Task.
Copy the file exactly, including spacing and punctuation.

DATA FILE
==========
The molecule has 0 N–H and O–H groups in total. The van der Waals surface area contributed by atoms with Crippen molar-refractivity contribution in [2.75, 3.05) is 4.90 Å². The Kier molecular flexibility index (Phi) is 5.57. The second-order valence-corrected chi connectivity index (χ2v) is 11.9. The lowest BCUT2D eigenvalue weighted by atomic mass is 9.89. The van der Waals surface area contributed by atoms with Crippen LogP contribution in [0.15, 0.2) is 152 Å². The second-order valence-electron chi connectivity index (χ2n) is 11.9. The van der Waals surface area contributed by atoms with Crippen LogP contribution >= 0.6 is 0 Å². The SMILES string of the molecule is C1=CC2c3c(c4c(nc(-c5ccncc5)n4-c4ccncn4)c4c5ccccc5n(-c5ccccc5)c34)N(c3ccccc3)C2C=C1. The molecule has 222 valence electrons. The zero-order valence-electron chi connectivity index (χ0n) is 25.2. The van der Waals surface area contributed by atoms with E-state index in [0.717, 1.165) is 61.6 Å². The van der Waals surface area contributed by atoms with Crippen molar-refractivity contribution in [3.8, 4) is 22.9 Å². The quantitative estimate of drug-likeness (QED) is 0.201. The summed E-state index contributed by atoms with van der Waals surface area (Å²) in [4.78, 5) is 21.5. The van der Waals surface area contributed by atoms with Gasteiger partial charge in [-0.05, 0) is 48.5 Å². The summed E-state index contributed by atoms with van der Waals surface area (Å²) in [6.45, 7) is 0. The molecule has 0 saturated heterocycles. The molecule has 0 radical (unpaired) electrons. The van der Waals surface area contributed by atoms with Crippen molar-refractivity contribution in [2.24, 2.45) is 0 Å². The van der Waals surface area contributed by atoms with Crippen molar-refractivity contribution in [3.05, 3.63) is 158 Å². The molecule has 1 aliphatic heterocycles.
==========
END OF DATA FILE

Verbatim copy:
The molecule has 0 N–H and O–H groups in total. The van der Waals surface area contributed by atoms with Crippen molar-refractivity contribution in [2.75, 3.05) is 4.90 Å². The Kier molecular flexibility index (Phi) is 5.57. The second-order valence-corrected chi connectivity index (χ2v) is 11.9. The lowest BCUT2D eigenvalue weighted by atomic mass is 9.89. The van der Waals surface area contributed by atoms with Crippen LogP contribution in [0.15, 0.2) is 152 Å². The second-order valence-electron chi connectivity index (χ2n) is 11.9. The van der Waals surface area contributed by atoms with Crippen LogP contribution >= 0.6 is 0 Å². The SMILES string of the molecule is C1=CC2c3c(c4c(nc(-c5ccncc5)n4-c4ccncn4)c4c5ccccc5n(-c5ccccc5)c34)N(c3ccccc3)C2C=C1. The molecule has 222 valence electrons. The zero-order valence-electron chi connectivity index (χ0n) is 25.2. The van der Waals surface area contributed by atoms with E-state index in [0.717, 1.165) is 61.6 Å². The van der Waals surface area contributed by atoms with Crippen molar-refractivity contribution in [3.8, 4) is 22.9 Å². The quantitative estimate of drug-likeness (QED) is 0.201. The summed E-state index contributed by atoms with van der Waals surface area (Å²) in [4.78, 5) is 21.5. The van der Waals surface area contributed by atoms with Gasteiger partial charge in [-0.05, 0) is 48.5 Å². The summed E-state index contributed by atoms with van der Waals surface area (Å²) in [6.45, 7) is 0. The molecule has 0 saturated heterocycles. The molecule has 0 radical (unpaired) electrons. The van der Waals surface area contributed by atoms with Crippen molar-refractivity contribution in [2.24, 2.45) is 0 Å². The van der Waals surface area contributed by atoms with Crippen molar-refractivity contribution in [3.05, 3.63) is 158 Å². The molecule has 1 aliphatic heterocycles.